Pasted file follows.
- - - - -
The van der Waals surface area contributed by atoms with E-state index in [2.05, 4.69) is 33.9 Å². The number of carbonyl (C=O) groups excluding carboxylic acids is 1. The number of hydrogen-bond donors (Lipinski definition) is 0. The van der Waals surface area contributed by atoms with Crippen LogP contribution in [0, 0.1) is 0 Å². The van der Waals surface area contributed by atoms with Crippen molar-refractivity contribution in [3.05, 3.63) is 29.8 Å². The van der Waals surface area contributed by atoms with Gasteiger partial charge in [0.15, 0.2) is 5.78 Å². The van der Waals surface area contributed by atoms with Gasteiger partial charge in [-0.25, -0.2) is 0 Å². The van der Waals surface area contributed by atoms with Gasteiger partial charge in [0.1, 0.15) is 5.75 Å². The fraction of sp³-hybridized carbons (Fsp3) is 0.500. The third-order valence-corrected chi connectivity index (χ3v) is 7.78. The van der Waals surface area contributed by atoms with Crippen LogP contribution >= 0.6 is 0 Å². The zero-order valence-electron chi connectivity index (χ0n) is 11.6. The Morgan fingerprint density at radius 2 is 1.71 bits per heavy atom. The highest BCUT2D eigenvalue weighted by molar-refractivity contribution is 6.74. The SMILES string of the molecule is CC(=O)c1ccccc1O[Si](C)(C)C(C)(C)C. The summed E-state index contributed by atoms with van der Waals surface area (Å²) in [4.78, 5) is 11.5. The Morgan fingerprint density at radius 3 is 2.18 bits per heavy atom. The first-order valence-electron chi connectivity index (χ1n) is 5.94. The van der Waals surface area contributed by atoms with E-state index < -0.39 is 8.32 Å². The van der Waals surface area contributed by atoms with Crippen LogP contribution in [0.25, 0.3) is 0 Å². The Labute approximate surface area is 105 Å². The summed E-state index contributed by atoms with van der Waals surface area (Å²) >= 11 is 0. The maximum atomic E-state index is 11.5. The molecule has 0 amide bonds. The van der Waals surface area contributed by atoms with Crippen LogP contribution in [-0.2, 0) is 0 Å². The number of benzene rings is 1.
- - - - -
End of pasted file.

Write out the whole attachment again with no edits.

The van der Waals surface area contributed by atoms with E-state index in [2.05, 4.69) is 33.9 Å². The number of carbonyl (C=O) groups excluding carboxylic acids is 1. The number of hydrogen-bond donors (Lipinski definition) is 0. The van der Waals surface area contributed by atoms with Crippen LogP contribution in [0, 0.1) is 0 Å². The van der Waals surface area contributed by atoms with Crippen molar-refractivity contribution in [3.05, 3.63) is 29.8 Å². The van der Waals surface area contributed by atoms with Gasteiger partial charge in [0.15, 0.2) is 5.78 Å². The van der Waals surface area contributed by atoms with Gasteiger partial charge in [-0.25, -0.2) is 0 Å². The van der Waals surface area contributed by atoms with Gasteiger partial charge in [0.1, 0.15) is 5.75 Å². The fraction of sp³-hybridized carbons (Fsp3) is 0.500. The third-order valence-corrected chi connectivity index (χ3v) is 7.78. The van der Waals surface area contributed by atoms with Crippen LogP contribution >= 0.6 is 0 Å². The zero-order valence-electron chi connectivity index (χ0n) is 11.6. The Morgan fingerprint density at radius 2 is 1.71 bits per heavy atom. The highest BCUT2D eigenvalue weighted by molar-refractivity contribution is 6.74. The SMILES string of the molecule is CC(=O)c1ccccc1O[Si](C)(C)C(C)(C)C. The summed E-state index contributed by atoms with van der Waals surface area (Å²) in [4.78, 5) is 11.5. The Morgan fingerprint density at radius 3 is 2.18 bits per heavy atom. The first-order valence-electron chi connectivity index (χ1n) is 5.94. The van der Waals surface area contributed by atoms with E-state index < -0.39 is 8.32 Å². The van der Waals surface area contributed by atoms with Crippen LogP contribution in [0.25, 0.3) is 0 Å². The Labute approximate surface area is 105 Å². The summed E-state index contributed by atoms with van der Waals surface area (Å²) >= 11 is 0. The maximum atomic E-state index is 11.5. The molecule has 0 amide bonds. The van der Waals surface area contributed by atoms with Crippen LogP contribution in [-0.2, 0) is 0 Å². The number of benzene rings is 1.